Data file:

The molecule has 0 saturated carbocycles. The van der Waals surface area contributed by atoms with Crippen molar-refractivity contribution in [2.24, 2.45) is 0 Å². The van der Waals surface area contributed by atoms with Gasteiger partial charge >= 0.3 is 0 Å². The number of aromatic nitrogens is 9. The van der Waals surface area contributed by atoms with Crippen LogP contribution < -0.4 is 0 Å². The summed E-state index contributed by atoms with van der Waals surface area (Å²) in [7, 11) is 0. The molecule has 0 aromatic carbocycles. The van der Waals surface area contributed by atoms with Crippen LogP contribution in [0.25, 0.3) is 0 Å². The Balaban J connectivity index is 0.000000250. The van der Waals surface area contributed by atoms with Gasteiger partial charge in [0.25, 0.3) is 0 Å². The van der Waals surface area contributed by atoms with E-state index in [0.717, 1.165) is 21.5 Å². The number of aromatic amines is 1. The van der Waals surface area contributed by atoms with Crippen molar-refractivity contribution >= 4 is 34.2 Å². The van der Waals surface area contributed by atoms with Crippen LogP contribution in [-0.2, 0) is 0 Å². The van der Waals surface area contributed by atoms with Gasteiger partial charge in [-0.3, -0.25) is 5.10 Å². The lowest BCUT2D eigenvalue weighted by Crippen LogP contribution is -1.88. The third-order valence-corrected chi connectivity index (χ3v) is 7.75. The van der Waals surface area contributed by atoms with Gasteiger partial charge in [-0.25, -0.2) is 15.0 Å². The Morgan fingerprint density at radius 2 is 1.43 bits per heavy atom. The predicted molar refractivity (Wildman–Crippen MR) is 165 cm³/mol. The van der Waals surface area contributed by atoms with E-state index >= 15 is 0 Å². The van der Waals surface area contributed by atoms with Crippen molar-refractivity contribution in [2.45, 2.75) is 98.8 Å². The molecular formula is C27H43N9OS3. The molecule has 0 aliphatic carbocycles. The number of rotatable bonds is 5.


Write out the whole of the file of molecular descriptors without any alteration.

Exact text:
The molecule has 0 saturated carbocycles. The van der Waals surface area contributed by atoms with Crippen molar-refractivity contribution in [2.24, 2.45) is 0 Å². The van der Waals surface area contributed by atoms with Gasteiger partial charge >= 0.3 is 0 Å². The number of aromatic nitrogens is 9. The van der Waals surface area contributed by atoms with Crippen LogP contribution < -0.4 is 0 Å². The summed E-state index contributed by atoms with van der Waals surface area (Å²) in [7, 11) is 0. The molecule has 0 aromatic carbocycles. The van der Waals surface area contributed by atoms with Crippen LogP contribution in [0.25, 0.3) is 0 Å². The Balaban J connectivity index is 0.000000250. The van der Waals surface area contributed by atoms with Gasteiger partial charge in [0.25, 0.3) is 0 Å². The van der Waals surface area contributed by atoms with E-state index in [0.717, 1.165) is 21.5 Å². The number of aromatic amines is 1. The van der Waals surface area contributed by atoms with Crippen molar-refractivity contribution >= 4 is 34.2 Å². The van der Waals surface area contributed by atoms with Crippen LogP contribution in [-0.2, 0) is 0 Å². The van der Waals surface area contributed by atoms with Gasteiger partial charge in [-0.3, -0.25) is 5.10 Å². The lowest BCUT2D eigenvalue weighted by Crippen LogP contribution is -1.88. The third-order valence-corrected chi connectivity index (χ3v) is 7.75. The van der Waals surface area contributed by atoms with Gasteiger partial charge in [-0.25, -0.2) is 15.0 Å². The Morgan fingerprint density at radius 2 is 1.43 bits per heavy atom. The predicted molar refractivity (Wildman–Crippen MR) is 165 cm³/mol. The van der Waals surface area contributed by atoms with E-state index >= 15 is 0 Å². The van der Waals surface area contributed by atoms with Crippen molar-refractivity contribution in [2.45, 2.75) is 98.8 Å². The molecular formula is C27H43N9OS3. The molecule has 0 aliphatic carbocycles. The number of rotatable bonds is 5.